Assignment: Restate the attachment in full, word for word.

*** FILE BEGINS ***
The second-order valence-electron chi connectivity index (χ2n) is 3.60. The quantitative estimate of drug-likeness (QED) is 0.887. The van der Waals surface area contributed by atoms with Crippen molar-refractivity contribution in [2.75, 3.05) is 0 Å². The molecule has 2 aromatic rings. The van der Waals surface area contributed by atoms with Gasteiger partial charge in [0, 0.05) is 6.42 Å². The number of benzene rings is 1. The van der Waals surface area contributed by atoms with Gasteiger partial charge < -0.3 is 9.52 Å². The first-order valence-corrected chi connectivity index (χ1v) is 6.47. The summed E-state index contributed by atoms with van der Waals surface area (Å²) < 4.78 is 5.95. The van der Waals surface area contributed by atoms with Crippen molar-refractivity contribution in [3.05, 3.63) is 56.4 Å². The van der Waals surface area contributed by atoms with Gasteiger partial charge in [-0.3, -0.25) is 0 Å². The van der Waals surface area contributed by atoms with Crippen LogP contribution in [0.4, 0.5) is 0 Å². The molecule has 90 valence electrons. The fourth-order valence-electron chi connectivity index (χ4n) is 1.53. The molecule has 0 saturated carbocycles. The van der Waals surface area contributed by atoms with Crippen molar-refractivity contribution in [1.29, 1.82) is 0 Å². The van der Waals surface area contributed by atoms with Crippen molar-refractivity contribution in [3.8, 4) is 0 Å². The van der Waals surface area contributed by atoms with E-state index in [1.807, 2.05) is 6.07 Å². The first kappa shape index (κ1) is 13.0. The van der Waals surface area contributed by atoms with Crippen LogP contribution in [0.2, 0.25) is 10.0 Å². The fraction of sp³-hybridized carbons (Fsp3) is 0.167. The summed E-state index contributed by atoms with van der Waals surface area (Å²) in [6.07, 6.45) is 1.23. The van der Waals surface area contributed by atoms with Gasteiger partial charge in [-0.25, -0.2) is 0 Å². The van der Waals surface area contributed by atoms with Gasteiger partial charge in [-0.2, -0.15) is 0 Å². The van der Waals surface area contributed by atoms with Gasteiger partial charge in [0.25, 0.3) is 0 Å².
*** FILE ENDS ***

The second-order valence-electron chi connectivity index (χ2n) is 3.60. The quantitative estimate of drug-likeness (QED) is 0.887. The van der Waals surface area contributed by atoms with Crippen molar-refractivity contribution in [2.75, 3.05) is 0 Å². The molecule has 2 aromatic rings. The van der Waals surface area contributed by atoms with Gasteiger partial charge in [0, 0.05) is 6.42 Å². The number of benzene rings is 1. The van der Waals surface area contributed by atoms with Gasteiger partial charge < -0.3 is 9.52 Å². The first-order valence-corrected chi connectivity index (χ1v) is 6.47. The summed E-state index contributed by atoms with van der Waals surface area (Å²) < 4.78 is 5.95. The van der Waals surface area contributed by atoms with Crippen molar-refractivity contribution in [3.05, 3.63) is 56.4 Å². The van der Waals surface area contributed by atoms with Gasteiger partial charge in [-0.3, -0.25) is 0 Å². The van der Waals surface area contributed by atoms with Crippen LogP contribution in [0.4, 0.5) is 0 Å². The molecule has 90 valence electrons. The fourth-order valence-electron chi connectivity index (χ4n) is 1.53. The molecule has 0 saturated carbocycles. The van der Waals surface area contributed by atoms with Crippen molar-refractivity contribution in [1.29, 1.82) is 0 Å². The van der Waals surface area contributed by atoms with Crippen molar-refractivity contribution in [3.8, 4) is 0 Å². The van der Waals surface area contributed by atoms with E-state index in [1.807, 2.05) is 6.07 Å². The first kappa shape index (κ1) is 13.0. The van der Waals surface area contributed by atoms with Crippen LogP contribution in [0.2, 0.25) is 10.0 Å². The fraction of sp³-hybridized carbons (Fsp3) is 0.167. The summed E-state index contributed by atoms with van der Waals surface area (Å²) in [6.07, 6.45) is 1.23. The van der Waals surface area contributed by atoms with Gasteiger partial charge in [-0.25, -0.2) is 0 Å². The van der Waals surface area contributed by atoms with Gasteiger partial charge in [-0.2, -0.15) is 0 Å². The van der Waals surface area contributed by atoms with Gasteiger partial charge in [0.25, 0.3) is 0 Å².